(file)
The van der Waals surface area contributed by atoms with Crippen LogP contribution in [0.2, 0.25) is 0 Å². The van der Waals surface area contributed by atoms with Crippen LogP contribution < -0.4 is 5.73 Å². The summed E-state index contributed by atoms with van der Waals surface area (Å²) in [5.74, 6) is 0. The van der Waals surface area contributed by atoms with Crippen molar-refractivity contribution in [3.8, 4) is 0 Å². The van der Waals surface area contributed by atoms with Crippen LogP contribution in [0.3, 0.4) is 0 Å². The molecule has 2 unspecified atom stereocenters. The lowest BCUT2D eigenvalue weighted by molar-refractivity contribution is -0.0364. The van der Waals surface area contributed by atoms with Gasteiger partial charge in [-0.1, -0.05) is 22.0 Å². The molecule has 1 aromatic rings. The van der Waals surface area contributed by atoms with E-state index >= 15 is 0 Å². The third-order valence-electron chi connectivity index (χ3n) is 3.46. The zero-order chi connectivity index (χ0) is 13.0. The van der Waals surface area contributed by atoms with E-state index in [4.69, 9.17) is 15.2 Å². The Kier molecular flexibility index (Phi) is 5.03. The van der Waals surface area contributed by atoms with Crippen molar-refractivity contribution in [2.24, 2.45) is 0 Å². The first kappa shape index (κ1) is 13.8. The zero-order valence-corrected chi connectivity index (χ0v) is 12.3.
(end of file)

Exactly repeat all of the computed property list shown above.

The van der Waals surface area contributed by atoms with Crippen LogP contribution in [0.2, 0.25) is 0 Å². The van der Waals surface area contributed by atoms with Crippen LogP contribution < -0.4 is 5.73 Å². The summed E-state index contributed by atoms with van der Waals surface area (Å²) in [5.74, 6) is 0. The van der Waals surface area contributed by atoms with Crippen molar-refractivity contribution in [3.8, 4) is 0 Å². The van der Waals surface area contributed by atoms with Crippen LogP contribution in [0.3, 0.4) is 0 Å². The molecule has 2 unspecified atom stereocenters. The lowest BCUT2D eigenvalue weighted by molar-refractivity contribution is -0.0364. The van der Waals surface area contributed by atoms with Gasteiger partial charge in [-0.1, -0.05) is 22.0 Å². The molecule has 1 aromatic rings. The van der Waals surface area contributed by atoms with E-state index >= 15 is 0 Å². The third-order valence-electron chi connectivity index (χ3n) is 3.46. The zero-order chi connectivity index (χ0) is 13.0. The van der Waals surface area contributed by atoms with E-state index in [4.69, 9.17) is 15.2 Å². The Kier molecular flexibility index (Phi) is 5.03. The van der Waals surface area contributed by atoms with Crippen molar-refractivity contribution in [2.24, 2.45) is 0 Å². The first kappa shape index (κ1) is 13.8. The zero-order valence-corrected chi connectivity index (χ0v) is 12.3.